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July 13, 2012
 

Wet Seal Executive: The Stores Have Too Many Black Employees

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Written by: Kelly Virella
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Photo courtesy of Flickr/FRSH Pulp

I

t’s not in my best interest to advise executives how best to carry out a scheme to whiten the workforce. But I’m pretty sure that leaving a paper-trail is the dumbest way to do it, which is why I’m shocked to see that’s how a lawsuit accuses then Wet Seal   senior vice president, Barbara Bachman, of doing it. If it’s true, I don’t understand what’s gotten into people these days. Proving racism is not the sort of thing you’re supposed to make easy.

During the trial — if the racial discimination lawsuit against the company ever gets that far — I can see Bachman,who was the second in command of the company, sitting on the witness stand when the attorney for the plaintiff approaches and grills her about the email she allegedly wrote. (It starts on page 24 of the complaint below.)

Racial Discrimination Lawsuit Filed Against Wet Seal

Attorney: “Ms. Bachman, do you have a copy of the e-mail dated Monday, Mar 02?”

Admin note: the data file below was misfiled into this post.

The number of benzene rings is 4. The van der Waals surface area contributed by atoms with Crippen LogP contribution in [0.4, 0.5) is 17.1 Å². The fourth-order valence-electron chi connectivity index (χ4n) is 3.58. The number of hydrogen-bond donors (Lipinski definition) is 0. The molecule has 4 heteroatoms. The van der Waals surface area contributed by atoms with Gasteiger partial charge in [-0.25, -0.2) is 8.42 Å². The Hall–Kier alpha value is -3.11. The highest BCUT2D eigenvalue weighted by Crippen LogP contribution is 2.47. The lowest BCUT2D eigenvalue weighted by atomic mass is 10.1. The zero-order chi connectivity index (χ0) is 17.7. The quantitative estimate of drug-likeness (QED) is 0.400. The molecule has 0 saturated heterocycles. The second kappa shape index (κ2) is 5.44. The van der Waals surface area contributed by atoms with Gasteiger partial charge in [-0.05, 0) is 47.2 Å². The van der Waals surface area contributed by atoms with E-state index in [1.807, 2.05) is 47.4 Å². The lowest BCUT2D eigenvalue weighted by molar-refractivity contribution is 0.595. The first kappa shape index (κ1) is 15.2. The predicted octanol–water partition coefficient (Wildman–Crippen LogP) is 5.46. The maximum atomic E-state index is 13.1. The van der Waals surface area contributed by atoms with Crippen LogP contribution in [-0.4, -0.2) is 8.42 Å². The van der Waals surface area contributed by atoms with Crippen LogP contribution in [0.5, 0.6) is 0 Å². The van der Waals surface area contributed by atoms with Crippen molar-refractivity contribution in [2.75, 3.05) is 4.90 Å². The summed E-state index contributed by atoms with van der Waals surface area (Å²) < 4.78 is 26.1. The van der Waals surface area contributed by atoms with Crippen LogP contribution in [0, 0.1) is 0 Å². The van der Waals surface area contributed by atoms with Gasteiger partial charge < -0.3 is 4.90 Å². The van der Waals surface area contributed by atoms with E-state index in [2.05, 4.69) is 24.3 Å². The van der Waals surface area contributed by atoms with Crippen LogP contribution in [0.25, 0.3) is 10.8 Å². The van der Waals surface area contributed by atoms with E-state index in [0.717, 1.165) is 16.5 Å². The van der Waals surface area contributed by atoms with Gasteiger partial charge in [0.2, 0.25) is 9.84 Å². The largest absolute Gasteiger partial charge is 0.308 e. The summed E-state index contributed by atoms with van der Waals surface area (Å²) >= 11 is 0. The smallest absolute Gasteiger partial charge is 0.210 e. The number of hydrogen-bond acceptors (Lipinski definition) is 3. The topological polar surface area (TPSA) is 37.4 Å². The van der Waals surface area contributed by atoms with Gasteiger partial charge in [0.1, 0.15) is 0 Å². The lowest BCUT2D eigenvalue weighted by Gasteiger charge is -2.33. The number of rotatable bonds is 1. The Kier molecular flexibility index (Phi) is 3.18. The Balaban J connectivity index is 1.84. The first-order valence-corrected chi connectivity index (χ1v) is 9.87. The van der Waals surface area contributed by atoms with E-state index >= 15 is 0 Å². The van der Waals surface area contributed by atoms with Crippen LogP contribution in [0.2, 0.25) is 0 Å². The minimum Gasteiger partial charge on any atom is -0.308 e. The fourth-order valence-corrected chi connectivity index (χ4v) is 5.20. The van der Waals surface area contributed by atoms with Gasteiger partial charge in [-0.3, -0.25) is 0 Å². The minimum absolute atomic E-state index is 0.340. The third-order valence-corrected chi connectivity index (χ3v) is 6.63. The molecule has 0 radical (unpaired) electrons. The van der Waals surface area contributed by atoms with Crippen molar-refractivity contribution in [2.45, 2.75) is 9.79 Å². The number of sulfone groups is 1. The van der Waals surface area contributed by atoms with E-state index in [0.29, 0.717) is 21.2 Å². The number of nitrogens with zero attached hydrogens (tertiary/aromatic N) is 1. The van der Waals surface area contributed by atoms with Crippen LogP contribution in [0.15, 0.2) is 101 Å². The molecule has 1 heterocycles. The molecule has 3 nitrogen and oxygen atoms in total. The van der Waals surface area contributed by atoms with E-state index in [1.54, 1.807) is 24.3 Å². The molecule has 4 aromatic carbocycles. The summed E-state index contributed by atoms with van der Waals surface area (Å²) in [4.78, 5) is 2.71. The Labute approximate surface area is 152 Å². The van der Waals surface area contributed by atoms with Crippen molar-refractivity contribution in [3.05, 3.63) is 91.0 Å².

Bachman: “Yes.”
Attorney: “And do you notice who is listed as the sender of this e-mail?”
Bachman: “Yes.”
Attorney: “And who is that Ms. Bachman?”
Bachman: “Me.”
Attorney: “And did you send this e-mail Ms. Bachman?”
Bachman: “Yes.”
Attorney: “And do you notice the part of the email that says “Store teams – need diversity. African American dominate – huge issue.”
Bachman: “Yes.”
Attorney: “What did you mean by “huge issue,” Ms. Bachman?”

Bachman’s e-mail is exhibit 1 in a lawsuit filed yesterday in a California federal court by three African-Americans who are former Wet Seal managers. The lawsuit alleges that the company had a policy of firing, failing to promote, and raise the wages of blacks, because they did not fit the Wet Seal “brand image.” It promises that more damning documents will be presented to the court. Face. Palm.

In case you’re wondering what Wet Seal is, it’s a chain store that should be boycotted sells sexy and funky clothing and accessories to teenage girls and the young at heart.  In 2009, African-American R&B singer Keri Hilson celebrated the release of her album, In a Perfect World at New York City’s Union Square Wet Seal store.

I’ve never faced outright racial discrimination in the workplace, but if I did and the company created a paper trail for me, I’m afraid I’d have to sue. Even if  there were a part of me that didn’t want the stress, hassle and stigma associated with litigation, I could not resist responding to the taunt implied in an e-mail like this. It’s just begging for a legal beat down.

 



About the Author

Kelly Virella
Kelly Virella lives in an East Harlem walk-up with her husband, her bicycle and her books. She's worked as a journalist for 11 years and started this website during the summer of 2011. She fell in love with New York City during her first visit here as a 16-year-old and finally made good on her promise to move here in April 2010.



 
 

 
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